Mr. Dodge came from a large family, with six brothers and two sisters. Two of this brothers also served in World War II. Brother and Staff Sgt. Ward A. Dodge also received a Bronze Star. Ward was attached to 12th Armored Division of the 92nd Cavalry Reconnaissance Squadron. He was badly burned in action in Germany, was captured and held for five weeks as prisoner of war before he was released by French forces in April 1945.

“He had nothing but praise for the German doctors because they saved his eyesight,” Mr. Dodge said.

Chaumont centenarian and WWII veteran is a teacher for the ages

Medals given to Glenn N. Dodge for his time serving in the U.S. Army hang in the hallway of his home in Chaumont. Kara Dry/Watertown Daily Times

Chaumont centenarian and WWII veteran is a teacher for the ages

Various awards, certificates, memorabilia and photographs from Glenn N. Dodge’s time serving in the U.S. Army and his life beyond hang in the hallway of his home in Chaumont. Kara Dry/Watertown Daily Times

Wilfred E. Dodge, as of 1945, had been in the European theater for 15 months. All three brothers would become members of the 332nd Army Reserve unit.

Mr. Dodge said that his parents naturally worried about their three sons in the war.

“But my mother was quite religious, and she certainly knew how to pray,” Mr. Dodge said. “She went to church and so on, and I think that helped a great deal. They lived in Watertown and went to Sacred Heart parish.”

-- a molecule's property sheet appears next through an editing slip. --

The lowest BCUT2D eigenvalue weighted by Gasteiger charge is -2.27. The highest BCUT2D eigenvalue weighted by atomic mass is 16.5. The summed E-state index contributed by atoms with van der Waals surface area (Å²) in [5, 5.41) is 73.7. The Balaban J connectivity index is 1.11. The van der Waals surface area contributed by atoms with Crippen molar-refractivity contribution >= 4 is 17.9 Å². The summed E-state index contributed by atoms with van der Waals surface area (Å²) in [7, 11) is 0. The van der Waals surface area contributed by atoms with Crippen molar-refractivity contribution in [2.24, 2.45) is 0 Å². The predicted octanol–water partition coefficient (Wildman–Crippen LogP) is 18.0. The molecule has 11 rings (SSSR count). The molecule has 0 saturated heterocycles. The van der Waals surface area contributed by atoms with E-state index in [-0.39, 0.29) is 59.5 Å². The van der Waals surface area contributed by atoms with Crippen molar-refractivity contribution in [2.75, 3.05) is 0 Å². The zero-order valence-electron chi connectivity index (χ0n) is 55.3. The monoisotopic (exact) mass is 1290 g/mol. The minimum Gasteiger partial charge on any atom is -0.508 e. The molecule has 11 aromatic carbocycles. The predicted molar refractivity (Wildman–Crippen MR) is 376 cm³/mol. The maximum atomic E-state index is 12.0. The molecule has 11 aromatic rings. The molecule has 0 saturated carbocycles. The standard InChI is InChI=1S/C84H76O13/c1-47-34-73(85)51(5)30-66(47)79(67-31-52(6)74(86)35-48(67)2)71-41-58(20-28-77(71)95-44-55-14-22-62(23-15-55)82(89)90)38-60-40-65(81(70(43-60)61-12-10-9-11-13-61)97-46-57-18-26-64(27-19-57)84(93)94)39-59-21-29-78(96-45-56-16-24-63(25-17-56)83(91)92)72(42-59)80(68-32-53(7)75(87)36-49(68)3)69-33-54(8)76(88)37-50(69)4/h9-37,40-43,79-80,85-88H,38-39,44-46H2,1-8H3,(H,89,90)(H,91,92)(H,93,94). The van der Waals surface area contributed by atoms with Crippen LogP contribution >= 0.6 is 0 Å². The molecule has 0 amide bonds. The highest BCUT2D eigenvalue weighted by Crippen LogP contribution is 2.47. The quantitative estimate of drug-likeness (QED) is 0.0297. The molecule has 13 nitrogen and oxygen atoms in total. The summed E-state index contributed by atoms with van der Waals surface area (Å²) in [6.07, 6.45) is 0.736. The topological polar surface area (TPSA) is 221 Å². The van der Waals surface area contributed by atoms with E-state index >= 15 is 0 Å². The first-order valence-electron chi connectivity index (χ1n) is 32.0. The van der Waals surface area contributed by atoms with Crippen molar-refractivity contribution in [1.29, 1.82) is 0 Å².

Four other brothers did not serve because they were too young or they had physical limitations. Of his six brothers and four sisters, Glenn is the only surviving sibling.

Back to the classroom

Back home, Mr. Dodge joined the Army Reserve, in which he served until 1967, and continued his teaching career after earning a bachelor’s degree. In Theresa and Lyme schools, he taught biology, chemistry and physics. In Watertown, he taught history and retired from the district in 1973.

“I enjoyed school,’ Mr. Dodge said. “I’m pretty much into anything. I don’t care what it is. I was, shall I say, a nerd in that respect. But I enjoy what I’m doing. I don’t give a rip if I’m cleaning a cow’s stable. I enjoy what I do. I get satisfaction of doing a job.”

With the help of family and friends, Mr. Dodge is able to live by himself at his home. He stopped driving at age 102.

“My vision was going bad and I had no desire to hurt anyone,” he said. “I hated to stop driving, but I said, ‘This is no good.’”

Fortuitously, next-door neighbor Kathleen S. Robinson is a retired registered nurse. She worked for 32 years at North Country Family Health Center and at Mercy Hospital in Watertown. During his interview with the Times, Mr. Dodge asked daughter Karen Fitzgerald to give Kathy a call to see if she was free to come over and chat. She was.